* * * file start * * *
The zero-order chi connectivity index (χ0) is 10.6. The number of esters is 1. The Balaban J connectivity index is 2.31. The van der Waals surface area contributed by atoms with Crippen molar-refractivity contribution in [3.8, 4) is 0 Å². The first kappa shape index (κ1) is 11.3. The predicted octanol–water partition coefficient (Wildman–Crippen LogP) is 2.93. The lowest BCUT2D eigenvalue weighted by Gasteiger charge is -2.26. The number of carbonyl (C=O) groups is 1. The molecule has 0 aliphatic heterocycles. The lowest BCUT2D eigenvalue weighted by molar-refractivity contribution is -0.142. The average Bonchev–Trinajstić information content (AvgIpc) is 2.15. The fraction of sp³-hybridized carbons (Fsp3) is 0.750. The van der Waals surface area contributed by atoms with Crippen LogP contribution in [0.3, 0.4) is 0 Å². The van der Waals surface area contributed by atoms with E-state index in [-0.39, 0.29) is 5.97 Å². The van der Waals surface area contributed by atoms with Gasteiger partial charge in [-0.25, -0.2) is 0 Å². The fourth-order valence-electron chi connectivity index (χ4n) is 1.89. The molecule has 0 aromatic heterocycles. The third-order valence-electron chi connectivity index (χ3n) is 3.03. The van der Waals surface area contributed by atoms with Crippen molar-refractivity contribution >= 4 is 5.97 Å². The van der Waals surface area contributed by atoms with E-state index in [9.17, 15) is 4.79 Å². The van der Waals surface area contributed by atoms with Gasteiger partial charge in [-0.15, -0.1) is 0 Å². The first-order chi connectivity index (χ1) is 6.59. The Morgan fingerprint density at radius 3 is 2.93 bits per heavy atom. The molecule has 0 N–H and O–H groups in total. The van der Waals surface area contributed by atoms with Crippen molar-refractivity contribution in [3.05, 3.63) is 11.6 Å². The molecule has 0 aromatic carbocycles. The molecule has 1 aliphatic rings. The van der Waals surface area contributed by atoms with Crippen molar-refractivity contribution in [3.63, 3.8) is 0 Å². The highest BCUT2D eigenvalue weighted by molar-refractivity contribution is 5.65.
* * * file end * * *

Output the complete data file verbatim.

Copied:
The zero-order chi connectivity index (χ0) is 10.6. The number of esters is 1. The Balaban J connectivity index is 2.31. The van der Waals surface area contributed by atoms with Crippen molar-refractivity contribution in [3.8, 4) is 0 Å². The first kappa shape index (κ1) is 11.3. The predicted octanol–water partition coefficient (Wildman–Crippen LogP) is 2.93. The lowest BCUT2D eigenvalue weighted by Gasteiger charge is -2.26. The number of carbonyl (C=O) groups is 1. The molecule has 0 aliphatic heterocycles. The lowest BCUT2D eigenvalue weighted by molar-refractivity contribution is -0.142. The average Bonchev–Trinajstić information content (AvgIpc) is 2.15. The fraction of sp³-hybridized carbons (Fsp3) is 0.750. The van der Waals surface area contributed by atoms with Crippen LogP contribution in [0.3, 0.4) is 0 Å². The van der Waals surface area contributed by atoms with E-state index in [-0.39, 0.29) is 5.97 Å². The van der Waals surface area contributed by atoms with Gasteiger partial charge in [-0.25, -0.2) is 0 Å². The fourth-order valence-electron chi connectivity index (χ4n) is 1.89. The molecule has 0 aromatic heterocycles. The third-order valence-electron chi connectivity index (χ3n) is 3.03. The van der Waals surface area contributed by atoms with Crippen molar-refractivity contribution >= 4 is 5.97 Å². The van der Waals surface area contributed by atoms with E-state index in [9.17, 15) is 4.79 Å². The van der Waals surface area contributed by atoms with Gasteiger partial charge in [-0.15, -0.1) is 0 Å². The first-order chi connectivity index (χ1) is 6.59. The Morgan fingerprint density at radius 3 is 2.93 bits per heavy atom. The molecule has 0 N–H and O–H groups in total. The van der Waals surface area contributed by atoms with Crippen molar-refractivity contribution in [3.05, 3.63) is 11.6 Å². The molecule has 0 aromatic carbocycles. The molecule has 1 aliphatic rings. The van der Waals surface area contributed by atoms with Crippen molar-refractivity contribution in [3.63, 3.8) is 0 Å². The highest BCUT2D eigenvalue weighted by molar-refractivity contribution is 5.65.